Status: Senior Thesis Student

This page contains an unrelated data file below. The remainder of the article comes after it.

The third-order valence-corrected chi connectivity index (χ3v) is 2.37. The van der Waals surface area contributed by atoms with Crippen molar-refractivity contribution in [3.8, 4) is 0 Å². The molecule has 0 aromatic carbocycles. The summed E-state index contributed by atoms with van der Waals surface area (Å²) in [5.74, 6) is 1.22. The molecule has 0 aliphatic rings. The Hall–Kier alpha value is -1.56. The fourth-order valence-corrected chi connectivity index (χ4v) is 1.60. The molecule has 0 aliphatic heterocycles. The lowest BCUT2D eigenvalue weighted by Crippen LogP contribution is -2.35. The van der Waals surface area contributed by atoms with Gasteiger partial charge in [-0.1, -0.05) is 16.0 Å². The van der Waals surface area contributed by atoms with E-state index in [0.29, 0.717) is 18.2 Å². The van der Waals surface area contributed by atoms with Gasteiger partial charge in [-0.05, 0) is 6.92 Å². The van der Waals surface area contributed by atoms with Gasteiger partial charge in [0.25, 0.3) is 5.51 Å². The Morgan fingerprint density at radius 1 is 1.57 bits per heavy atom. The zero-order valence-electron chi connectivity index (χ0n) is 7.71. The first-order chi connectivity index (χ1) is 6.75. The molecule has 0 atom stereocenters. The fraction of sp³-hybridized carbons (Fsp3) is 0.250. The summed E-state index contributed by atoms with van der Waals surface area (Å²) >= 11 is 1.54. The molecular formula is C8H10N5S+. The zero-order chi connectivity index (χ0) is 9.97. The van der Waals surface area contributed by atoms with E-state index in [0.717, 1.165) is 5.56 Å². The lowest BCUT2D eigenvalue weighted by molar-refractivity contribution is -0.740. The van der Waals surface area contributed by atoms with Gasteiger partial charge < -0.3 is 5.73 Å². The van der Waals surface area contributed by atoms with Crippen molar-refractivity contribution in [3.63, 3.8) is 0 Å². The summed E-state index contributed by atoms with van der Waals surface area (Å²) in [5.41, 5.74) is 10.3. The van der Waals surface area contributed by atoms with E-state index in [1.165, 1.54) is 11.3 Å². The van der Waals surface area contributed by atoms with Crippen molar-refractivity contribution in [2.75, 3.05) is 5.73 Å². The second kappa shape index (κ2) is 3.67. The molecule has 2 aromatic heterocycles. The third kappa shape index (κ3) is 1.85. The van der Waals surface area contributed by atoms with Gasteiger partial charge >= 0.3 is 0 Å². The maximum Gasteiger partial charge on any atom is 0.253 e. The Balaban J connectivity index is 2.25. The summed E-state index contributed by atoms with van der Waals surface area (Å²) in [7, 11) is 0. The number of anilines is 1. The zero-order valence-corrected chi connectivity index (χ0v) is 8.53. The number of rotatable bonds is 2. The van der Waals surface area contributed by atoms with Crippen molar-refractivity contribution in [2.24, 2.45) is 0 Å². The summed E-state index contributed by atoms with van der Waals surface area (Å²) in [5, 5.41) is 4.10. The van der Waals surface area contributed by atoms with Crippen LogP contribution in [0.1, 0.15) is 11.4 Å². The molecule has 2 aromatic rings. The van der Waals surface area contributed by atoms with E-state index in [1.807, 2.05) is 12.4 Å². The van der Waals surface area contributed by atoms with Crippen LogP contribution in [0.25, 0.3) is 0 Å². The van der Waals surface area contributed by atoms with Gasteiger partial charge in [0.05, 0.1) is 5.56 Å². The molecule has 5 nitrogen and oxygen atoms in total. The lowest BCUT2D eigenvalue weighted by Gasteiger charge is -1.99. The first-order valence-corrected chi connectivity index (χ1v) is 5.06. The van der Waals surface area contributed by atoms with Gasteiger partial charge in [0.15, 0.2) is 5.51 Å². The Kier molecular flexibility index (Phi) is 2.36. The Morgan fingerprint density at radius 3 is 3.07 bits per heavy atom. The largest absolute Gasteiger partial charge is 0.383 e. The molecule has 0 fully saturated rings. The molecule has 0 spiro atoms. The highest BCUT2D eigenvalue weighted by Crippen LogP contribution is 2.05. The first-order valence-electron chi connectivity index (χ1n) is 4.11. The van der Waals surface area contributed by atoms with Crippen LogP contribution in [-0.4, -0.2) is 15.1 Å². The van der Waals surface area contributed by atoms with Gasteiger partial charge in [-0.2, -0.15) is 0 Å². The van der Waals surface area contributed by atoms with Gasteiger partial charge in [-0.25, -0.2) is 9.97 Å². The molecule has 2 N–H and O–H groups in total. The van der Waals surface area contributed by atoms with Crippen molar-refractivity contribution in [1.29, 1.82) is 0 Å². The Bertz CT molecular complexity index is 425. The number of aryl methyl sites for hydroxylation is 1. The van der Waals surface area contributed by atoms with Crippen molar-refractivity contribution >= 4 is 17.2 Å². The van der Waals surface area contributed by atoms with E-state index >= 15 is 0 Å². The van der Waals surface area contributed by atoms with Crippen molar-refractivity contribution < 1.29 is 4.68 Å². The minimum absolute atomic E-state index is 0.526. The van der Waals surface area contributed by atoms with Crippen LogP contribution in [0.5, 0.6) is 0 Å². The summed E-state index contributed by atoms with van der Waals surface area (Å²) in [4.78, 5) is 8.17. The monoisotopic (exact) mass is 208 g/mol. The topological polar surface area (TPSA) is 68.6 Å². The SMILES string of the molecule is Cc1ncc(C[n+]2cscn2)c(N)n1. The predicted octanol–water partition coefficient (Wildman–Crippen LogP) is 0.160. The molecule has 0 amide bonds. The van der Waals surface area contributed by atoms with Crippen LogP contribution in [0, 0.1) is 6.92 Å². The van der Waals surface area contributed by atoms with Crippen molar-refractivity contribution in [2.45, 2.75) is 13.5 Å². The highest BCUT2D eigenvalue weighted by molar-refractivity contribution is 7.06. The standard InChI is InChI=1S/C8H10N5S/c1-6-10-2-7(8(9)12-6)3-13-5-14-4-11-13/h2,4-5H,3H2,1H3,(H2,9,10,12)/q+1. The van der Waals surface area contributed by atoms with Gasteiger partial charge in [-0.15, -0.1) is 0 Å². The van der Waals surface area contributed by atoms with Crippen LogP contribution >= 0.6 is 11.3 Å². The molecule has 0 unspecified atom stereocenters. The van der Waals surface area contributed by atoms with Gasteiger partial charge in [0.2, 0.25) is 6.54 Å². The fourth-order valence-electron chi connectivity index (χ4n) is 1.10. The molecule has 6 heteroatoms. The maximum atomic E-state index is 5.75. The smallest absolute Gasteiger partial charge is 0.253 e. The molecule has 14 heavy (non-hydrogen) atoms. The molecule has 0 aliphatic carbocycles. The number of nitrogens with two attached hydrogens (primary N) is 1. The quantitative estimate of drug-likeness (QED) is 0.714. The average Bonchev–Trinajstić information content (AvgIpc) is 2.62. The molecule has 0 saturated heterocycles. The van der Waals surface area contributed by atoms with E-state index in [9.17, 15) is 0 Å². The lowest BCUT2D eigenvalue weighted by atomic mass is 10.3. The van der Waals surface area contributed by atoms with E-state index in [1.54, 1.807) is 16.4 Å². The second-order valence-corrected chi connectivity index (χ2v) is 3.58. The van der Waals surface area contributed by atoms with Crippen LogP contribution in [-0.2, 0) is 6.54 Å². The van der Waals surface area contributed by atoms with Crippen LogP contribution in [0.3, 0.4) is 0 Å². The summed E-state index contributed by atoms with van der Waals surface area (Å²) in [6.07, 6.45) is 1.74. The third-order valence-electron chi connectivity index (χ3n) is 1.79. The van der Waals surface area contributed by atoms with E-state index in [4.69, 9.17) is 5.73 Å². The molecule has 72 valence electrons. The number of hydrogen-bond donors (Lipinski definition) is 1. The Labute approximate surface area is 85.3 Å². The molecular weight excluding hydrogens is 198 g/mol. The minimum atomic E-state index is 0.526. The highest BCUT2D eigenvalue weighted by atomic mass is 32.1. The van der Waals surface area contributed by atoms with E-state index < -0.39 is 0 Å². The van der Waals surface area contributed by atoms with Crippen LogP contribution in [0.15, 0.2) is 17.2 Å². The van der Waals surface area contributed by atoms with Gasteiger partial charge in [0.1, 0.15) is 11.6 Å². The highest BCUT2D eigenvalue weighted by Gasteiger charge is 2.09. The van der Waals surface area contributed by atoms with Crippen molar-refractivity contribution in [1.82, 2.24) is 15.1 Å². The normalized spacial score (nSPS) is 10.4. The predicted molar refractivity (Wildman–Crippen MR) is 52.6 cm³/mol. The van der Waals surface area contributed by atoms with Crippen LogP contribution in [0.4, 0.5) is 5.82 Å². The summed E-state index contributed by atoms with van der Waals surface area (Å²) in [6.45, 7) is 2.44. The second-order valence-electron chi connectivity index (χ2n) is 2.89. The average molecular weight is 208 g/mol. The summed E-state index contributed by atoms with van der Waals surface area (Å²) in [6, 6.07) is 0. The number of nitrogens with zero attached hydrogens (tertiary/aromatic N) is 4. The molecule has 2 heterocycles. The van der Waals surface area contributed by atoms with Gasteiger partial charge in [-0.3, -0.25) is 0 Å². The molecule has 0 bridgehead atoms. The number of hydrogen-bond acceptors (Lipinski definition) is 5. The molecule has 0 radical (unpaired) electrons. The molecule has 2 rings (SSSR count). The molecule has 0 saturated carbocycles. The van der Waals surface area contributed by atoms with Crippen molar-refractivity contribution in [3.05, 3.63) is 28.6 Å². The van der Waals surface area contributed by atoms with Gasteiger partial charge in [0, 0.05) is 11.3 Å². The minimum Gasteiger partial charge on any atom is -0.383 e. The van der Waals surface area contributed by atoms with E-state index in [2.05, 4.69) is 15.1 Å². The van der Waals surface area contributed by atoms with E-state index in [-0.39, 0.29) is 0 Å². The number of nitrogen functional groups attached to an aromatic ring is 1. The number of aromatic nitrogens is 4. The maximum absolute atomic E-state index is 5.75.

Block copolymers are known to self-assemble into a range of morphologies. We can tune this morphology by blending homopolymers into the block copolymers. Traditionally, blending studies have been done using discrete blend ratios; this can be cumbersome and time-consuming. Instead, I am studying the phase behavior of blended homopolymer-block copolymer systems using a higher throughput method which involves flowcoating a wedge (film with a thickness gradient) of the homopolymer and subsequently spin-coating a block copolymer layer of uniform thickness on top of the wedge. This technique allows for a gradient of blend ratios to be produced along a single film. The phase behavior can then be probed using an atomic force microscope by which morphological transitions can be easily detected. For this work I employ poly(sytrene-ethylene/butylene-styrene) (SEBS) triblock copolymers and poly(2,6-dimethyl 1,4-phenylene oxide), which exothermally mixes with poly(styrene), as the blending homopolymer.